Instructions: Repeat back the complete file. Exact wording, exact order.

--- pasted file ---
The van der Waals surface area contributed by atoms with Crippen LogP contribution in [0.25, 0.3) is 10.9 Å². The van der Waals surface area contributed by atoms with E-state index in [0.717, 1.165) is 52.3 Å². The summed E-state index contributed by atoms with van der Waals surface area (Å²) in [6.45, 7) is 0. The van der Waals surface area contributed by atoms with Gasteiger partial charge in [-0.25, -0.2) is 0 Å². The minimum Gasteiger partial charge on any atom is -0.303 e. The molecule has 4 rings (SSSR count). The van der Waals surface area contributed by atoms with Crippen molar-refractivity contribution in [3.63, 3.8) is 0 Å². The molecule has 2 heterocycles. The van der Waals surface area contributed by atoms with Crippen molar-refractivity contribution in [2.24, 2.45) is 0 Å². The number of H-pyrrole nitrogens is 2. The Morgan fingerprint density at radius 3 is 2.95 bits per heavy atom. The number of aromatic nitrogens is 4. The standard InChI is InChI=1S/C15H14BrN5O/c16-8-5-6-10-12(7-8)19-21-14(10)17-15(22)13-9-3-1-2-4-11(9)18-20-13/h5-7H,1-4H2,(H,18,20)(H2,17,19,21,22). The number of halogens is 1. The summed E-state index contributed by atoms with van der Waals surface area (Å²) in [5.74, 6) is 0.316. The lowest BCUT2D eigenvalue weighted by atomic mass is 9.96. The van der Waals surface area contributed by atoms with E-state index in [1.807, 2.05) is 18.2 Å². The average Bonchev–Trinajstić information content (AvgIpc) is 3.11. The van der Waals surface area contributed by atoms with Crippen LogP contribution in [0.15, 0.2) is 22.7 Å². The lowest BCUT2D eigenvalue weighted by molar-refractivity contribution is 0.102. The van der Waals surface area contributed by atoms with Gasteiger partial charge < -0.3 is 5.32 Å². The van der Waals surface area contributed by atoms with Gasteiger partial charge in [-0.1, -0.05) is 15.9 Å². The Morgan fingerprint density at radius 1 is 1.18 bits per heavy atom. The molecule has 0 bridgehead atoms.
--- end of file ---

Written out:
The van der Waals surface area contributed by atoms with Crippen LogP contribution in [0.25, 0.3) is 10.9 Å². The van der Waals surface area contributed by atoms with E-state index in [0.717, 1.165) is 52.3 Å². The summed E-state index contributed by atoms with van der Waals surface area (Å²) in [6.45, 7) is 0. The van der Waals surface area contributed by atoms with Gasteiger partial charge in [-0.25, -0.2) is 0 Å². The minimum Gasteiger partial charge on any atom is -0.303 e. The molecule has 4 rings (SSSR count). The van der Waals surface area contributed by atoms with Crippen molar-refractivity contribution in [3.63, 3.8) is 0 Å². The molecule has 2 heterocycles. The van der Waals surface area contributed by atoms with Crippen molar-refractivity contribution in [2.24, 2.45) is 0 Å². The number of H-pyrrole nitrogens is 2. The Morgan fingerprint density at radius 3 is 2.95 bits per heavy atom. The number of aromatic nitrogens is 4. The standard InChI is InChI=1S/C15H14BrN5O/c16-8-5-6-10-12(7-8)19-21-14(10)17-15(22)13-9-3-1-2-4-11(9)18-20-13/h5-7H,1-4H2,(H,18,20)(H2,17,19,21,22). The number of halogens is 1. The summed E-state index contributed by atoms with van der Waals surface area (Å²) in [5.74, 6) is 0.316. The lowest BCUT2D eigenvalue weighted by atomic mass is 9.96. The van der Waals surface area contributed by atoms with E-state index in [1.807, 2.05) is 18.2 Å². The average Bonchev–Trinajstić information content (AvgIpc) is 3.11. The van der Waals surface area contributed by atoms with Crippen LogP contribution in [0.15, 0.2) is 22.7 Å². The lowest BCUT2D eigenvalue weighted by molar-refractivity contribution is 0.102. The van der Waals surface area contributed by atoms with Gasteiger partial charge < -0.3 is 5.32 Å². The van der Waals surface area contributed by atoms with Gasteiger partial charge in [-0.1, -0.05) is 15.9 Å². The Morgan fingerprint density at radius 1 is 1.18 bits per heavy atom. The molecule has 0 bridgehead atoms.